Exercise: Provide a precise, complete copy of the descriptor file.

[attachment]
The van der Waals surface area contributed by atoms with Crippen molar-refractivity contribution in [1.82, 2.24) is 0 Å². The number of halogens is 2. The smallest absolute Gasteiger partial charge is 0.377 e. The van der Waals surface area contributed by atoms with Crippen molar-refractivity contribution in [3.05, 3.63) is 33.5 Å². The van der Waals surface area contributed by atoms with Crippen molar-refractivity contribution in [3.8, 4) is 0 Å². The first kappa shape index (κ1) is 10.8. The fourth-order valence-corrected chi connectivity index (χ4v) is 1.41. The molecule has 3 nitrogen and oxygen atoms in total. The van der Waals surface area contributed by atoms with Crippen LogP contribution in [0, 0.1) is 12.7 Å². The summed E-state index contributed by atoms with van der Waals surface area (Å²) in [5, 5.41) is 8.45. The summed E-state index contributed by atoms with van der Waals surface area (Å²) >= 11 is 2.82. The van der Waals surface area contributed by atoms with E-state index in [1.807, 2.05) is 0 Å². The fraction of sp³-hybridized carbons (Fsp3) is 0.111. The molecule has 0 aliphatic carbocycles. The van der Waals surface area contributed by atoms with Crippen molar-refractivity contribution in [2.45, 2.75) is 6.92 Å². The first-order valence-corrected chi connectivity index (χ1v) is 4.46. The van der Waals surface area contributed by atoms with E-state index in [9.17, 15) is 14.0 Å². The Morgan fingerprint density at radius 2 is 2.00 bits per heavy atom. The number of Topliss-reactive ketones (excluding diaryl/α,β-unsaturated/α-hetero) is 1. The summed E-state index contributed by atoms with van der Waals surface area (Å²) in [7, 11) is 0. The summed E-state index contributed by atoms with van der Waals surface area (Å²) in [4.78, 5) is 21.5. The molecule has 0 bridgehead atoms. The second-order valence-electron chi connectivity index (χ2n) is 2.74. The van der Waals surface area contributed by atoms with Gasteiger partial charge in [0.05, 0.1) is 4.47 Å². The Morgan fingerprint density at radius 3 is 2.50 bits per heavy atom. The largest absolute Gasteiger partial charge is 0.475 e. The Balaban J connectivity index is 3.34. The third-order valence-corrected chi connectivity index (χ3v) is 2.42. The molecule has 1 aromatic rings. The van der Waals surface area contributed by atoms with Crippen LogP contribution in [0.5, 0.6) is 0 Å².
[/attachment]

The van der Waals surface area contributed by atoms with Crippen molar-refractivity contribution in [1.82, 2.24) is 0 Å². The number of halogens is 2. The smallest absolute Gasteiger partial charge is 0.377 e. The van der Waals surface area contributed by atoms with Crippen molar-refractivity contribution in [3.05, 3.63) is 33.5 Å². The van der Waals surface area contributed by atoms with Crippen molar-refractivity contribution in [3.8, 4) is 0 Å². The first kappa shape index (κ1) is 10.8. The fourth-order valence-corrected chi connectivity index (χ4v) is 1.41. The molecule has 3 nitrogen and oxygen atoms in total. The van der Waals surface area contributed by atoms with Crippen LogP contribution in [0, 0.1) is 12.7 Å². The summed E-state index contributed by atoms with van der Waals surface area (Å²) in [5, 5.41) is 8.45. The summed E-state index contributed by atoms with van der Waals surface area (Å²) >= 11 is 2.82. The van der Waals surface area contributed by atoms with E-state index in [1.807, 2.05) is 0 Å². The fraction of sp³-hybridized carbons (Fsp3) is 0.111. The molecule has 0 aliphatic carbocycles. The van der Waals surface area contributed by atoms with Crippen molar-refractivity contribution in [2.45, 2.75) is 6.92 Å². The first-order valence-corrected chi connectivity index (χ1v) is 4.46. The van der Waals surface area contributed by atoms with E-state index in [9.17, 15) is 14.0 Å². The Morgan fingerprint density at radius 2 is 2.00 bits per heavy atom. The number of Topliss-reactive ketones (excluding diaryl/α,β-unsaturated/α-hetero) is 1. The summed E-state index contributed by atoms with van der Waals surface area (Å²) in [7, 11) is 0. The summed E-state index contributed by atoms with van der Waals surface area (Å²) in [4.78, 5) is 21.5. The molecule has 0 bridgehead atoms. The second-order valence-electron chi connectivity index (χ2n) is 2.74. The van der Waals surface area contributed by atoms with Gasteiger partial charge in [0.05, 0.1) is 4.47 Å². The Morgan fingerprint density at radius 3 is 2.50 bits per heavy atom. The largest absolute Gasteiger partial charge is 0.475 e. The Balaban J connectivity index is 3.34. The third-order valence-corrected chi connectivity index (χ3v) is 2.42. The molecule has 1 aromatic rings. The van der Waals surface area contributed by atoms with Crippen LogP contribution in [0.5, 0.6) is 0 Å².